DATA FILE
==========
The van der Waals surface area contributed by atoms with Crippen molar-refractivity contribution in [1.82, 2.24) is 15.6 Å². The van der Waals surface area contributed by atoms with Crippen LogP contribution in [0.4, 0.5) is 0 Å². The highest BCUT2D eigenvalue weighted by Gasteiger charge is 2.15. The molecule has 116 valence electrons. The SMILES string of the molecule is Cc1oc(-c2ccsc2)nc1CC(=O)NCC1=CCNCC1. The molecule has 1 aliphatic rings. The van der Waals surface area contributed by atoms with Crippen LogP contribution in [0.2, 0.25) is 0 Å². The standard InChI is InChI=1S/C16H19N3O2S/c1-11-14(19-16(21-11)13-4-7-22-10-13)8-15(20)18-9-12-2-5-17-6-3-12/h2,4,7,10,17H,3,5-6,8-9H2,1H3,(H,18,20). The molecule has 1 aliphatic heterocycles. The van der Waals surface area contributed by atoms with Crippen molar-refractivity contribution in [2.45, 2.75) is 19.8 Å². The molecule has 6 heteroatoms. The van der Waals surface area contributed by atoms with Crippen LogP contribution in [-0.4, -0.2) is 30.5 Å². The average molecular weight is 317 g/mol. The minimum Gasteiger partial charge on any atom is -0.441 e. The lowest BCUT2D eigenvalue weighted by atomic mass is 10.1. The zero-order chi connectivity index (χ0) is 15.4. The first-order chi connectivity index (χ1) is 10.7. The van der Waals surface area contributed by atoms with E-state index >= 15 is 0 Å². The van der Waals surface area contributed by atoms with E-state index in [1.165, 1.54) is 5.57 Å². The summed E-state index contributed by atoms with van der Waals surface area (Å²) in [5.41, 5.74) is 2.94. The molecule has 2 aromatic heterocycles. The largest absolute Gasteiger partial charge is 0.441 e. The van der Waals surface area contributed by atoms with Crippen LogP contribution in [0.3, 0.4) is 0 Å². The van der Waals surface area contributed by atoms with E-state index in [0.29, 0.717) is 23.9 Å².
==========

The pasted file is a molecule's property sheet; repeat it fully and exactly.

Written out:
The van der Waals surface area contributed by atoms with Crippen molar-refractivity contribution in [1.82, 2.24) is 15.6 Å². The van der Waals surface area contributed by atoms with Crippen LogP contribution in [0.4, 0.5) is 0 Å². The highest BCUT2D eigenvalue weighted by Gasteiger charge is 2.15. The molecule has 116 valence electrons. The SMILES string of the molecule is Cc1oc(-c2ccsc2)nc1CC(=O)NCC1=CCNCC1. The molecule has 1 aliphatic rings. The van der Waals surface area contributed by atoms with Crippen LogP contribution in [0.2, 0.25) is 0 Å². The standard InChI is InChI=1S/C16H19N3O2S/c1-11-14(19-16(21-11)13-4-7-22-10-13)8-15(20)18-9-12-2-5-17-6-3-12/h2,4,7,10,17H,3,5-6,8-9H2,1H3,(H,18,20). The molecule has 1 aliphatic heterocycles. The van der Waals surface area contributed by atoms with Crippen molar-refractivity contribution in [2.45, 2.75) is 19.8 Å². The molecule has 6 heteroatoms. The van der Waals surface area contributed by atoms with Crippen LogP contribution in [-0.4, -0.2) is 30.5 Å². The average molecular weight is 317 g/mol. The minimum Gasteiger partial charge on any atom is -0.441 e. The lowest BCUT2D eigenvalue weighted by atomic mass is 10.1. The zero-order chi connectivity index (χ0) is 15.4. The first-order chi connectivity index (χ1) is 10.7. The van der Waals surface area contributed by atoms with E-state index >= 15 is 0 Å². The van der Waals surface area contributed by atoms with E-state index in [1.165, 1.54) is 5.57 Å². The summed E-state index contributed by atoms with van der Waals surface area (Å²) in [5.41, 5.74) is 2.94. The molecule has 2 aromatic heterocycles. The largest absolute Gasteiger partial charge is 0.441 e. The van der Waals surface area contributed by atoms with Crippen LogP contribution in [0.3, 0.4) is 0 Å². The van der Waals surface area contributed by atoms with E-state index in [0.29, 0.717) is 23.9 Å².